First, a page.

# On what basis are the prefixes α and β given to black phosphorus?

My textbook says the following about black phosphorus:

α black phosphorus is formed when red phosphorus is heated in a sealed tube at $$\pu{803 K}$$. β black phosphorous is prepared by heating white phosphorus at $$\pu{473 K}$$ under high pressure.

National Academy of Sciences USA confirms that Bridgman successfully obtained black phosphorus for the first time in 1914 by conversion from white phosphorus at a pressure of $$\pu{1.2 GPa}$$ and an elevated temperature of $$\pu{473 K}$$. This probably means that the nomenclature is not on basis of the date of synthesis. Then on what basis are the prefixes given?

Edit: After searching a bit more, I could only find this terminology in Indian higher secondary text books (not even university ones), and I have a nagging suspicion at the back of my mind that it's an outdated term. Anyways I'll leave the question up since I would still like to know the history behind it, and why it stopped being called so.

Reference:

1. Renaissance of black phosphorus, Xi Ling, Han Wang, Shengxi Huang, Fengnian Xia, Mildred S. Dresselhaus, Proceedings of the National Academy of Sciences Apr 2015, 112 (15) 4523-4530; DOI: 10.1073/pnas.1416581112
• In the past, assignment of alpha, beta, gamma, etc. to polymorphs was historical or/and related to (thermodynamic) stability. See e.g., this related post. Aug 29, 2021 at 15:48
• For future reference: 1) Since mhchem is not universally understood, it is better to refrain from its use in titles of questions and answers. It is fine for bodies of questions/answers/comments of chemistry.se. 2) For a contemporary eye, it is odd to still read temperatures provided in $\pu{^\circ{}K}$ as if there were degree kelvin. It is better to either use $\pu{K}$ (like $\pu{77 K}$) for kelvin, or $\pu{^\circ{}C}$ (like $\pu{100 ^\circ{}C}$) for celsius, or $\pu{32 ^\circ{}F}$ for fahrenheit (note the spaces) instead. Aug 29, 2021 at 15:55
• See this question: chemistry.stackexchange.com/questions/151307/… (this is also applicable to your sulfur post). Aug 30, 2021 at 4:27

The earliest discovered molecular form of the elemental phosphorus is white phosphorus $$(\ce{P_\mathrm{W}})$$, which was isolated in 1669 by a German alchemist, Hennig Brand (Ref.1). Later in 1914, Percy Bridgman has introduced the phase transition of white phosphorus to black phosphorus $$(\ce{P_\mathrm{B}})$$ under high pressure (Ref.2). The irreversible transformation was observed when white phosphorus was left at $$\pu{200 ^\circ C}$$ under $$\pu{12000 kg cm-2}$$ $$(\approx \pu{12000 bar})$$ pressure for about $$\pu{15 min}$$. Ref.2 remarks the observation as follows:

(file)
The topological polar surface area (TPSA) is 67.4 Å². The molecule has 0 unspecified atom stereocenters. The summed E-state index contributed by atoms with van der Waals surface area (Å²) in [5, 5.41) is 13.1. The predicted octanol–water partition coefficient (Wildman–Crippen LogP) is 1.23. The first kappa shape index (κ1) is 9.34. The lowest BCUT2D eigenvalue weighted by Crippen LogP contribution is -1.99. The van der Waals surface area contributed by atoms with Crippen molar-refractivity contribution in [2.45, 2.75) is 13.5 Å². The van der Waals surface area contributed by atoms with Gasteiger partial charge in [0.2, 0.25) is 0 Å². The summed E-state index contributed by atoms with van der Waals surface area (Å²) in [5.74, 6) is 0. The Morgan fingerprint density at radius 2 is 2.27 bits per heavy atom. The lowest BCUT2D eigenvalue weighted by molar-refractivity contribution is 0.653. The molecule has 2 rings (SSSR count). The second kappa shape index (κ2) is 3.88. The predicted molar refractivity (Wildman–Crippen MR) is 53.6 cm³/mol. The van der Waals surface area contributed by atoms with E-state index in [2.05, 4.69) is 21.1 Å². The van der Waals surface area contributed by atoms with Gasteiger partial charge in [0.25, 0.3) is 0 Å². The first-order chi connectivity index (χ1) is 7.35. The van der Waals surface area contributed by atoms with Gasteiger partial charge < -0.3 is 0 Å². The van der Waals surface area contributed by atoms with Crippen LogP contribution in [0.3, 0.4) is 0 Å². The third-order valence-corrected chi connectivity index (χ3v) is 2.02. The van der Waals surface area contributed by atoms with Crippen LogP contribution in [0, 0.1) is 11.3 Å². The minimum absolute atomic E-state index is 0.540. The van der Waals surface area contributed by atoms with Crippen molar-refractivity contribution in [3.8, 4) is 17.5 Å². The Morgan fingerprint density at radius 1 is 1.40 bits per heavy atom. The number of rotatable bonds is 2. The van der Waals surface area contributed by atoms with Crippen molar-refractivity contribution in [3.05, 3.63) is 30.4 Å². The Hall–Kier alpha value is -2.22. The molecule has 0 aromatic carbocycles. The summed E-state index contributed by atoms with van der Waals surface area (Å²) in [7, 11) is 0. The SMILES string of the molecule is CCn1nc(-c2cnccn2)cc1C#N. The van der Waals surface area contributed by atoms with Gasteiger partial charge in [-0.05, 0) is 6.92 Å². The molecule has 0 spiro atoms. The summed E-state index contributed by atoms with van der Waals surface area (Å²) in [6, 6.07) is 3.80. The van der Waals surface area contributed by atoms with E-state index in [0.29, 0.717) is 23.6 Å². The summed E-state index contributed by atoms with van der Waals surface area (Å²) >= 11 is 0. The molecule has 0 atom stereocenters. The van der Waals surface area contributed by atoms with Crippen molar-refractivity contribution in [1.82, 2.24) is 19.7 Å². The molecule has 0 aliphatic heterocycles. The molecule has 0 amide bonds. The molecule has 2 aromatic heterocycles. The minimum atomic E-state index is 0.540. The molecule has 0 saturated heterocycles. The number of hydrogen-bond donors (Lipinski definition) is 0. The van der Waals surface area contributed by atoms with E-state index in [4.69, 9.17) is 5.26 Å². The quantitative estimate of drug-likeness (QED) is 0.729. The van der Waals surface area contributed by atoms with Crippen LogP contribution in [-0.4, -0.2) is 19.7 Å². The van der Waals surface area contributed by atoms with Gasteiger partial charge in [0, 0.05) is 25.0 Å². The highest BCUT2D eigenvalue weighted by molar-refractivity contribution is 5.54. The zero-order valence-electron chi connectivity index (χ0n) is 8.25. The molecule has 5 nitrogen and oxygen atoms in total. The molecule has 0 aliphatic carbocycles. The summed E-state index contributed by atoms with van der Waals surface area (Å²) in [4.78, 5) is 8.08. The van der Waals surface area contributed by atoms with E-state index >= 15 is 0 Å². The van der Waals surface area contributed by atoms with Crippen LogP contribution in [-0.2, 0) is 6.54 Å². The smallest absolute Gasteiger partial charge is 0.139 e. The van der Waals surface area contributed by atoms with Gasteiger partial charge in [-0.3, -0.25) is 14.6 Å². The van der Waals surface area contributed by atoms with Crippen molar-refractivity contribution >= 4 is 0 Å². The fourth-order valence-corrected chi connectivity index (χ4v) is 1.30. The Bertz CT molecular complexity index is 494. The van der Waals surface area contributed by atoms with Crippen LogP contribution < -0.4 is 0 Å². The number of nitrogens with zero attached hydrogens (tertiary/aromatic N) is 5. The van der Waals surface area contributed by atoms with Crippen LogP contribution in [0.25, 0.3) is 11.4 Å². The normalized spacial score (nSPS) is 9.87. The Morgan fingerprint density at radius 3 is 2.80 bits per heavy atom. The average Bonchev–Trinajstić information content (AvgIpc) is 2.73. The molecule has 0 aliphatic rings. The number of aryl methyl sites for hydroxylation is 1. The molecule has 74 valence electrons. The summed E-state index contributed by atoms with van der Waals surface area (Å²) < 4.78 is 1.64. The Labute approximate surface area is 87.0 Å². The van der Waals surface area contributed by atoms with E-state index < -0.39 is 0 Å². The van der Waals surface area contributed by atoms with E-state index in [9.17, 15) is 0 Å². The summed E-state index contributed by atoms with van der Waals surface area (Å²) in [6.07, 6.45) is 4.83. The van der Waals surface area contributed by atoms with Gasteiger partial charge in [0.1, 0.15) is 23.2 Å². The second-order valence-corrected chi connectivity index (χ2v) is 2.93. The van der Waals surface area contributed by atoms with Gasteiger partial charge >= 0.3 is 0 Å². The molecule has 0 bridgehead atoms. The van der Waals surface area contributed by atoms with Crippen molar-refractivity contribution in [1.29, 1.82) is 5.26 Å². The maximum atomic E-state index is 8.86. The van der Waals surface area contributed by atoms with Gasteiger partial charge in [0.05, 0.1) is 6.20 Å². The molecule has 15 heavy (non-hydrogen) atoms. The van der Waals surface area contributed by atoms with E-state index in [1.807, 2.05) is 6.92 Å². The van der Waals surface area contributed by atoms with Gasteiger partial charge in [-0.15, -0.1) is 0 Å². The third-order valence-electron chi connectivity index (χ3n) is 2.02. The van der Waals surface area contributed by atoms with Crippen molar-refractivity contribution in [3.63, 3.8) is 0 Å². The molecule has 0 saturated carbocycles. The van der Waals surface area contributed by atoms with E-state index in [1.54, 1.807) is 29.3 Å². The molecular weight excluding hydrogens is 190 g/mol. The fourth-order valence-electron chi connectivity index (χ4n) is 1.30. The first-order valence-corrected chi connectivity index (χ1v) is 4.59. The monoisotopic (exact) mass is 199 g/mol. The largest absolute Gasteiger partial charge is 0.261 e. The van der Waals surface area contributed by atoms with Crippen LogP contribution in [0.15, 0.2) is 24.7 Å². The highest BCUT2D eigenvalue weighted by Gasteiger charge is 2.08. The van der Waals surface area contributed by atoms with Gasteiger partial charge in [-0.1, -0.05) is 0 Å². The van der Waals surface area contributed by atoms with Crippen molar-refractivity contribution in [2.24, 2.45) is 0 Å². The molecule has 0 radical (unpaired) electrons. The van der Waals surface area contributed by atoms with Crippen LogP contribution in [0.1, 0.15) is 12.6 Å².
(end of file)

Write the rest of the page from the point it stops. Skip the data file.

On taking the apparatus apart the next morning it was found that the phosphorus had been transformed indeed, but not to the familiar red form, but to another modification that is apparently quite new. The new form is grayish black like graphite, breaks with a similar greasy looking fracture, and will mark on paper. It is stable in the air although slightly deliquescent, is ignited with difficulty by a match, and cannot be exploded by a blow from a hammer, as red phosphorus can. It is a conductor of electricity and a rectifier. The most definite characteristic is its high density, 2.69 against 2.34 for the red variety, and I.9 for the yellow. The experiment was repeated twice, successfully each time. Once it was necessary to go to nearly I3,ooo kgm. to start the transformation. The time necessary to force the reaction to start may also vary considerably. An attempt to similarly transform the commercial powdered red phosphorus into the new variety by subjecting it to 200o and I3,ooo kgm. for over half an hour was without result.

According to this excerpt, it is pretty sure that Bridgman has produced the first batch of $$\beta$$-$$\ce{P_\mathrm{B}}$$, which conduct electricity:

This excerpt is also proved that the way of how to make black phosphorus reported in Lumen Learning:

Black phosphorus is obtained by heating white phosphorus under high pressures (about 12,000 standard atmospheres, or 1.2 gigapascals). In appearance, properties, and structure, black phosphorus resembles graphite — it is black and flaky, a conductor of electricity, and has puckered sheets of linked atoms.

Accordingly, it is clear that $$\beta$$-$$\ce{P_\mathrm{B}}$$ is prepared by heating white phosphorus at $$\pu{473 K}$$ under high pressure (not black phosphorus at $$\pu{473 K}$$ under high pressure as stated in your textbook). I think it is a genuine mistake.

Moreover, according to literature, now more than five allotropes of phosphorous have been known: